We read in The Observer that there are likely to be divisions over the value system behind a radical programme to make the Church of England “fit for purpose.”

Martyn Percy, the dean of Christ Church, Oxford, is one of the loudest critics of the Reform and Renewal Program. Fulcrum heard Bishop Pete Broadbent describe the Reform and Renewal program this April at one of its Pivot^Point evenings.

London clergy are hearing about the values that underpin such thinking in the diocese's Riverside Leadership Program hosted by St Milletus college, Kensington which was opened by Richard Chartres and his challenge to be 'Vision Ied and not problem obsessed.' There is a need to 'look at the clutter and simplify.' We need a 'clear direction of travel and improvisations are important.'

We are hearing the clarion call for change and are being encouraged to do something before it is too late and the church faces a very real crisis. Money is to be redistributed, clergy are to be better trained for vocations that require them to engage with the world as it is - health and safety, safeguarding, lone-working agreements, human resourcing, employing and equipping, we are registrars, we are managers, we are balancers of budgets and communicators of financial forecasts, we are also counsellors of sorts and teachers of the scriptures. We hear that 40% of the church’s clergy will retire in the next decade and MBA-style management courses will train the newly appointed to take on wider briefs and meet various targets. A particular kind of pragmatism is to be taught if it can't be caught.

Percy's concerns are over “the uncritical use of business principles, which are mostly untested...' In the Riverside Leadership program we learn that we are to be unapologetic about our explorations and training for 'leadership.' All agendas are value-laden and we can critically engage with secular management theories and discern consonance there with the values of the faith and so claim for God what might in business be building the markets.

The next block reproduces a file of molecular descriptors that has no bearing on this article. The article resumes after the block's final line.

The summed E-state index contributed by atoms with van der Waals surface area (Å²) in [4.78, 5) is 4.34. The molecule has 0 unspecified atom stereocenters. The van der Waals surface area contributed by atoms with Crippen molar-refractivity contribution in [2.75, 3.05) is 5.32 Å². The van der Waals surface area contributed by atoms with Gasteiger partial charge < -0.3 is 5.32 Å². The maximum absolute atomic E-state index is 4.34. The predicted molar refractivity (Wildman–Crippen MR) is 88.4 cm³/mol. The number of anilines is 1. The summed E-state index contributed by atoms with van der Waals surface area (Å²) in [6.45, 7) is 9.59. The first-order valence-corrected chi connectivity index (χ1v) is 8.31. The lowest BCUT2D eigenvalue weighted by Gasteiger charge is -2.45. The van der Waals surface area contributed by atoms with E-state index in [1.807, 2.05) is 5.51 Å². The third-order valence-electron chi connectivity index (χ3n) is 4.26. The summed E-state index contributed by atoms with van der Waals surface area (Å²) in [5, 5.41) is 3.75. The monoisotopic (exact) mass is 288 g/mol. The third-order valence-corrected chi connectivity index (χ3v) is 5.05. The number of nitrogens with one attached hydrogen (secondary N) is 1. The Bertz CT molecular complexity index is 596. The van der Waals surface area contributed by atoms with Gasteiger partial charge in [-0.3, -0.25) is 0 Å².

I am not concerned by visions for simplification and a necessary pragmatism. I am in favour of flattening dualisms and capturing what we can for God. Reading D'Costa in College taught me to watch for the work of the Spirit in those places and people, books and theories that do not proclaim faith in God, that if it's all God's initiative anyway, then I can look anywhere for signs of the Kingdom, it is discernment we are to pray for as we spot what can be used for Him.

I trust that we will not be throwing babies out with the water that might seem to be filling the 'sinking ship.'

As Parish priests we grapple with Church Representation Rules, Churchwardens Measures, Ecclesiastical Law,  Annual Parochial Church meetings and how to recruit paid and voluntary people under Diocesan Safer Recruitment processes etc. We also develop our study and practice of prayer, liturgy, Anglican Communion history and exegetical and hermeneutical approaches to the scriptures, preaching and spiritual disciplines. We disciple and are discipled, we are formed and chipped away at. We become rightly accountable, learn prophetic edge and make mistakes, we are challenged to combine theological rigour with the simplification process being championed because hopefully these things will complement and informs each other.

The church will be challenged to hold tight to its development of ‘character’ together with its approach to the accumulation of technique and approach which can be taught and nurtured. Alister McGrath conclusions have been that ‘the promotion of the well-being of an institution, and compliance with its culture seem to take priority over the gospel.’

From what I have seen of the church’s structures to this point in my ministry, I am convinced that this is not so: there is being modelled to me that vital engagement with the gospel that is surely our mission here on earth.  It will be interesting to see how plans for teh Reform and Renewal of the Church of England are hatched over the next five years as Synod is launched next week. 


Embodied souls

Jesus came to "unbind" us, like he does Lazarus, in that Jesus came to release us into believing by faith the Christian promise that life really does come from death. Life comes from death - we remember today those who have gone before us, this All Saints Day: those exemplary and remembered by many. Life comes from death – we remember tomorrow All Souls Day, those more ordinary and remembered by perhaps just you and I.

All Saints and All Souls - we are never to be in denial that death is the only certainty of life but we are also to know that Christ has made possible our triumph over death. Jesus came to lead us into God's culture, a culture based on life.

Halloween seems to be an unhealthy, maybe harmless, preoccupation of contemporary culture. We have had that this weekend too. The world over, there are many customs and traditions which help people to explore death. Halloween was originally, of course, that hallowed eve before the remembering of the lives of those who have died. This once Christian festival has been captured sometimes in macabre and dark ways about which we shouldn't be naïve but mostly by young children intent on collecting as many sweets as they can, quite unaware of its deeper themes.